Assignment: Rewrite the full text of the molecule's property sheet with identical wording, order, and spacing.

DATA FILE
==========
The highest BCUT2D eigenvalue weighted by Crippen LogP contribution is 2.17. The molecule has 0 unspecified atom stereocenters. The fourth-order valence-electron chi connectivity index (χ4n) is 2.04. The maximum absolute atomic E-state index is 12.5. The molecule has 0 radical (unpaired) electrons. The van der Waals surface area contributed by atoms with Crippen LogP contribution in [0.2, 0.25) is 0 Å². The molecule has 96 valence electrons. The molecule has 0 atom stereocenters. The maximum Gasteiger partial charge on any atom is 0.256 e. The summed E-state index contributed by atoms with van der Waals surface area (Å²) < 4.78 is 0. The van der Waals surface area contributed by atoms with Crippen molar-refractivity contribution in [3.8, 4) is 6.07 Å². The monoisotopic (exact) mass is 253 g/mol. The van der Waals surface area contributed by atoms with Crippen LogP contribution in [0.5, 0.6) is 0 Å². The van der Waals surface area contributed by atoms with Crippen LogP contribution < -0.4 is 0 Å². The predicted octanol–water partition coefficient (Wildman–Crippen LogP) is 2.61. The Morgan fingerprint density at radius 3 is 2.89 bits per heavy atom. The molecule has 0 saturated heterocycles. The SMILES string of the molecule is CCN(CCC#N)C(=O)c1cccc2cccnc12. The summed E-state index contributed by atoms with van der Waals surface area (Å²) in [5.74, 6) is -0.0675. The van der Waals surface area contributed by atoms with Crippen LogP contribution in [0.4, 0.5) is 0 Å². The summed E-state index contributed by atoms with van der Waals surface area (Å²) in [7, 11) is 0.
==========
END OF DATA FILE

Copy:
The highest BCUT2D eigenvalue weighted by Crippen LogP contribution is 2.17. The molecule has 0 unspecified atom stereocenters. The fourth-order valence-electron chi connectivity index (χ4n) is 2.04. The maximum absolute atomic E-state index is 12.5. The molecule has 0 radical (unpaired) electrons. The van der Waals surface area contributed by atoms with Crippen LogP contribution in [0.2, 0.25) is 0 Å². The molecule has 96 valence electrons. The molecule has 0 atom stereocenters. The maximum Gasteiger partial charge on any atom is 0.256 e. The summed E-state index contributed by atoms with van der Waals surface area (Å²) < 4.78 is 0. The van der Waals surface area contributed by atoms with Crippen molar-refractivity contribution in [3.8, 4) is 6.07 Å². The monoisotopic (exact) mass is 253 g/mol. The van der Waals surface area contributed by atoms with Crippen LogP contribution in [0.5, 0.6) is 0 Å². The van der Waals surface area contributed by atoms with Crippen LogP contribution < -0.4 is 0 Å². The predicted octanol–water partition coefficient (Wildman–Crippen LogP) is 2.61. The Morgan fingerprint density at radius 3 is 2.89 bits per heavy atom. The molecule has 0 saturated heterocycles. The SMILES string of the molecule is CCN(CCC#N)C(=O)c1cccc2cccnc12. The summed E-state index contributed by atoms with van der Waals surface area (Å²) in [5.74, 6) is -0.0675. The van der Waals surface area contributed by atoms with Crippen LogP contribution in [0.4, 0.5) is 0 Å². The summed E-state index contributed by atoms with van der Waals surface area (Å²) in [7, 11) is 0.